The cutting of hands off wounded, & prisoners, is proved: I have it in a letter from a hospital orderly as to one of his cases.
I don’t recognise the old German character as thus shown – it is as bad as the Turk or Greek.
It is amazing that civilised men should have acted as they have en gros, but to act thus en detail is staggering.’
As a postscript, he goes on to make this insightful comment:
‘We must harden our hearts against heavy & continuous losses for a year or two on end. This is only the beginning. It won’t be a short war.’
Henry’s letter of 18 Dec 1916 says:
‘LP [Leighton Park School where Henry’s sons were schooled] has scored three D.S.Os or D.S.Ms, & has 10 O.Ls [Old Leightonians] under the sods in France – May God rest their gallant souls! Amen! – Alas, to Evans’ deep content – one sniveller in Wormwood Scrubs; not for refusing to fight, but for declining to nurse! (O, Lord, how long?)
Evans [Head master at Leighton Park School] says he is equally ‘proud’ of him & – Cadbury!! I’m so glad there’s only him. Nearly 50 young Quakers have already testified for Peace at Any Price with their blood.
Probably 400 are in arms, but you’d never learn this from the pure (but false) columns of the Friend [the Quaker Magazine], where 6 to 9 columns weekly are devoted to the trials of C.O.s, & deaths in action are condensed into 4-5 lines at the foot of the last page.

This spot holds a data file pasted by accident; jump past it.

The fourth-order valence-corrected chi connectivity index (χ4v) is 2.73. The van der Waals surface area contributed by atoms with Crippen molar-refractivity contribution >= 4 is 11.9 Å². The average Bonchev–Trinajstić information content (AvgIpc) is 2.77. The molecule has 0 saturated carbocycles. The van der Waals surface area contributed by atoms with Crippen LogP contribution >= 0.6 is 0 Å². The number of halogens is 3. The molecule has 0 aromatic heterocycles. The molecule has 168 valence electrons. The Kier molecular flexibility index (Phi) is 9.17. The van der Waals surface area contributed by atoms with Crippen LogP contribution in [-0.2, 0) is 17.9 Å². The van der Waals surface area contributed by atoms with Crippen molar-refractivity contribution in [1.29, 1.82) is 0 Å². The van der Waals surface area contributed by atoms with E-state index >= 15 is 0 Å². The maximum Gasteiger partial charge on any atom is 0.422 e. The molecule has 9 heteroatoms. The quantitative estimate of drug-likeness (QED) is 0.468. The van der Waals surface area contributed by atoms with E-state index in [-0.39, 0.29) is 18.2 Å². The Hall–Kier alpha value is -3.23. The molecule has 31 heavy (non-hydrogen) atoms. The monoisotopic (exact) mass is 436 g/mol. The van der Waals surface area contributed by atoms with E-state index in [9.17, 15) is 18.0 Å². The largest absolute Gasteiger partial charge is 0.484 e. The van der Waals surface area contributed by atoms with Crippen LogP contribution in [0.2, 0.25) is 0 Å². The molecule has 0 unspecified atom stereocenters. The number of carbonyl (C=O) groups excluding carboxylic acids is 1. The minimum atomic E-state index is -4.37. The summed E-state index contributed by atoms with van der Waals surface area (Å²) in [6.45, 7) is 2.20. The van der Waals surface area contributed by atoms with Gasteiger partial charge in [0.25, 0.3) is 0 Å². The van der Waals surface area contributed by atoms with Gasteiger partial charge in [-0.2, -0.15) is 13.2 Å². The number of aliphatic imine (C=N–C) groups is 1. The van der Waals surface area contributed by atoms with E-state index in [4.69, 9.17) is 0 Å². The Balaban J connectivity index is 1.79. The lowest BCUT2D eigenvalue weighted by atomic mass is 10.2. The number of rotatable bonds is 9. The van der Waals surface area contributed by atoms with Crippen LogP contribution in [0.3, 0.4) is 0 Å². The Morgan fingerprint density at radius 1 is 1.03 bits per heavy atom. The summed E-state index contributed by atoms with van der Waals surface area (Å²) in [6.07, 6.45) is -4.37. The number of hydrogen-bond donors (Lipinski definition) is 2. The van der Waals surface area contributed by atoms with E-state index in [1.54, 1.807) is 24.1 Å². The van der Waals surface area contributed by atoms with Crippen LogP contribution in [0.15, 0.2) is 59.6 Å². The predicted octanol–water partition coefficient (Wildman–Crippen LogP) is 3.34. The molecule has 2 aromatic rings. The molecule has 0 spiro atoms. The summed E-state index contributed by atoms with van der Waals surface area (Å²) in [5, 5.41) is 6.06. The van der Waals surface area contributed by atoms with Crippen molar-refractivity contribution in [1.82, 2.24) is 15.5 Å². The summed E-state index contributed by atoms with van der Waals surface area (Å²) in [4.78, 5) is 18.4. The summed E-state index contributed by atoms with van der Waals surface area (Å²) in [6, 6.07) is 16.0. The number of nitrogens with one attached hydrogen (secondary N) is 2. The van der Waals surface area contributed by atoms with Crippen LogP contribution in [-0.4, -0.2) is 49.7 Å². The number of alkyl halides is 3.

I tell Evans he must stop his O.L doing these things, downing Zeps, & so forth, or else one will get a V.C. & ruin the school!’
Henry was unapologetic in his support of World War 1, as can be seen above.
Unfortunately, Henry was predeceased by his two sons from his first marriage, Anthony dying in 1919 in Cumberland, after forging a career for himself as H.M Chief Inspector of Schools.
Basil died at the end of January 1917 in Cornwall, not long after Henry’s second letter was written.
In the early 20th century, Henry was Honorary Curator of Zoology (Vertebrates) for Reading Museum for many years and established the nationally important Thames Conservancy Board (TCB) Collection held there.
He continued to travel widely into his eighties, primarily following his interests in zoology and ornithology.
Henry’s interest in Ornithology began during his schooling at Bootham School.
He was a member of the British Ornithologists Union from 1895. In his latter years he continued to regularly attend British Ornithologists Council meetings (British Birds vol. XXXV):
‘he rarely intervened in discussion, but when he did so the vigour and liveliness of his mind were manifest…
He was also a great raconteur and to the end, even when he was bedridden, he would regale visitors with lively stories of his adventures among the birds and in other fields too: certainly his tales lost nothing in the telling.’
Henry died on 10 November 1941 leaving his substantial estate (£27436 11s 9d – equivalent to over £1,000,000 today) to his three surviving children.